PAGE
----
Pound extends advance after rate view turns hawkish
Market pricing now implies around a 90% chance of the BOE raising rates by 25 basis points by September 2018
Sterling climbed for a fourth day in the longest winning streak since Dec. 5 and touched $1.2436, the strongest level since Feb. 28. Interbank investors bought the British currency at the start of London trading, according to a trader in Europe. (Photograph: Chris Radburn/PA Wire)
The pound strengthened, adding to this year’s biggest weekly gain, amid broad dollar weakness and after investors increased bets that the Bank of England will tighten policy as early as next year.
Sterling climbed for a fourth day in the longest winning streak since Dec. 5 and touched $1.2436, the strongest level since Feb. 28. Interbank investors bought the British currency at the start of London trading, according to a trader in Europe.
On charts, $1.2436 is the pound’s first technical resistance, which also represents the Ichimoku cloud top. If sterling breaks above that level, the next hurdle is at $1.2461, the 76.4 percent Fibonacci retracement of the currency’s decline from Feb. 24 through March 14.
Market pricing now implies around a 90 per cent chance of the BOE raising rates by 25 basis points by September 2018. The odds were just 60 percent on Wednesday, a day before policy maker Kristin Forbes voted for a rate increase even as the central bank left borrowing costs unchanged in line with the bias of the other eight rate setters. Investors will look at U.K. data due this week, including inflation figures, to re-assess policy prospects.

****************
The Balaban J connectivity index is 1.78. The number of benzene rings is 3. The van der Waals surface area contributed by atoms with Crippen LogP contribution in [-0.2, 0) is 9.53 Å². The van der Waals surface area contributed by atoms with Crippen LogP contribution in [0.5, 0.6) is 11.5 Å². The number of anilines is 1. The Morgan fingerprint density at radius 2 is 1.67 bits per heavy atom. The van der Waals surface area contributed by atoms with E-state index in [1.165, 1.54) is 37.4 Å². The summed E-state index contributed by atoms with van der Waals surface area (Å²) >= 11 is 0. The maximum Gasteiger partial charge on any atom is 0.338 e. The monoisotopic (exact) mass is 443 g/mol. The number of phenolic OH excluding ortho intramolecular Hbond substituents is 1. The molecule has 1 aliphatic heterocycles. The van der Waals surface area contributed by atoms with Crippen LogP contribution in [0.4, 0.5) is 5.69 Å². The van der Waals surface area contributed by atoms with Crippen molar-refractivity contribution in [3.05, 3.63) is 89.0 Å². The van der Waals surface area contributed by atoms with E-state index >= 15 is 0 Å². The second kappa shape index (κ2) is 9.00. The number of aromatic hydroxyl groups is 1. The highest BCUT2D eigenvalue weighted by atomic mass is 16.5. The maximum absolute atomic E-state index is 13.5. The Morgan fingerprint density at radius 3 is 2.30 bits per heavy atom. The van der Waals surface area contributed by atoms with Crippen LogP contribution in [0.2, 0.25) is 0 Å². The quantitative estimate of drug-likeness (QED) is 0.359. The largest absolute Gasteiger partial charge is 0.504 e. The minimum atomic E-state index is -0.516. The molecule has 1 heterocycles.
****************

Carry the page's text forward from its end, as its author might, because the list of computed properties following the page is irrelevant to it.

A week of soft UK data could give any lingering hawkish BOE hopes a harsh reality check,” strategists at ING Groep NV wrote in a note to clients. The bank is maintaining its strategy of selling sterling on any rally.
UK Prime Minister Theresa May will visit the Welsh city of Swansea on Monday as part of a tour that will also include Scotland and Northern Ireland to address their worries about Brexit. May is expected to trigger Article 50 of the Lisbon Treaty by the end of this month. Morgan Stanley doesn’t expect such a decision to come as a shock for markets, and favors buying the British currency with a target of $1.2900.
Ten-year gilts edged lower, with yields rising two basis points to 1.26 per cent.